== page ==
A team of scientists has discovered that male bumblebees purposefully avoid remembering the location of their birth. Once they leave home, they forget the area and never return. The findings are in a paper that was published in The Journal of Experimental Biology.
Bumblebees (Bombus terrestris) have excellent navigational skills and memories. They live in social, cooperative groups led by a queen. Males of this species leave their hive once mature to avoid mating with close relatives. Instead, they fly miles away from their birth nest to look for a new queen; their only purpose is to mate. Scientists know that female bees memorize the locations of both their nest and good areas for foraging. However, there had never been a similar study designed to test the abilities of male bees.
Researchers from the University of Exeter observed the flight behaviors of mature male bumblebees. They gave males access to artificial flowers containing a sweet nectar drink. Interestingly, after drinking the nectar, the males did the same learning “dance” that females perform. Females have a flight behavior that involves them looking back at the place to memorize it for later. This was the first time it had been observed in males, showing that male bumblebees can learn and memorize flower locations. The researchers wondered if this would extend to the location of their nest, a place they would never need to return to. After observing released males, the researchers noted that they never once turned back after flying away. In other words, male bumblebees can memorize flower locations but make no effort to remember their birthplace. This would serve an evolutionary purpose since the males should never have a reason to return home. By immediately forgetting where they had lived, the males can continue their journey and find an unrelated female to mate with.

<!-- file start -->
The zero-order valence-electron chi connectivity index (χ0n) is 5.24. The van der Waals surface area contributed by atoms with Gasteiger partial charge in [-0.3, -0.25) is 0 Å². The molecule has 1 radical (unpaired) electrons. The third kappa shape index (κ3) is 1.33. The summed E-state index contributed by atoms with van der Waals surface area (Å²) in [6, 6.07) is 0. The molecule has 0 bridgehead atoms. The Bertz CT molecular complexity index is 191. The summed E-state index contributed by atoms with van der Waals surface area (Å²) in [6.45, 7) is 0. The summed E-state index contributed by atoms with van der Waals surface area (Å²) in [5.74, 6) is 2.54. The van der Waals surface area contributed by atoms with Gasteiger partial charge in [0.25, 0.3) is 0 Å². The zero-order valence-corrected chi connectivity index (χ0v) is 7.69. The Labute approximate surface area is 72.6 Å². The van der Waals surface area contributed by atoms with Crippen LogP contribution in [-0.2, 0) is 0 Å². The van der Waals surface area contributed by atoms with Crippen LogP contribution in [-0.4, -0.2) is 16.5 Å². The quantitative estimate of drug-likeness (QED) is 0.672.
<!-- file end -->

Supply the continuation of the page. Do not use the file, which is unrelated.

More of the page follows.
The team’s findings provide new insights into how bumblebees learn and memorize locations. For the first time, researchers were able to provide solid evidence of male learning flights. These flight behaviors were limited to food sources, however, and not their birthplace. Although bees have been well-studied, the authors point out that we still have a lot to learn.
Robert et al. Male bumblebees perform learning flights on leaving a flower but not when leaving their nest. The Journal of Experimental Biology (2016).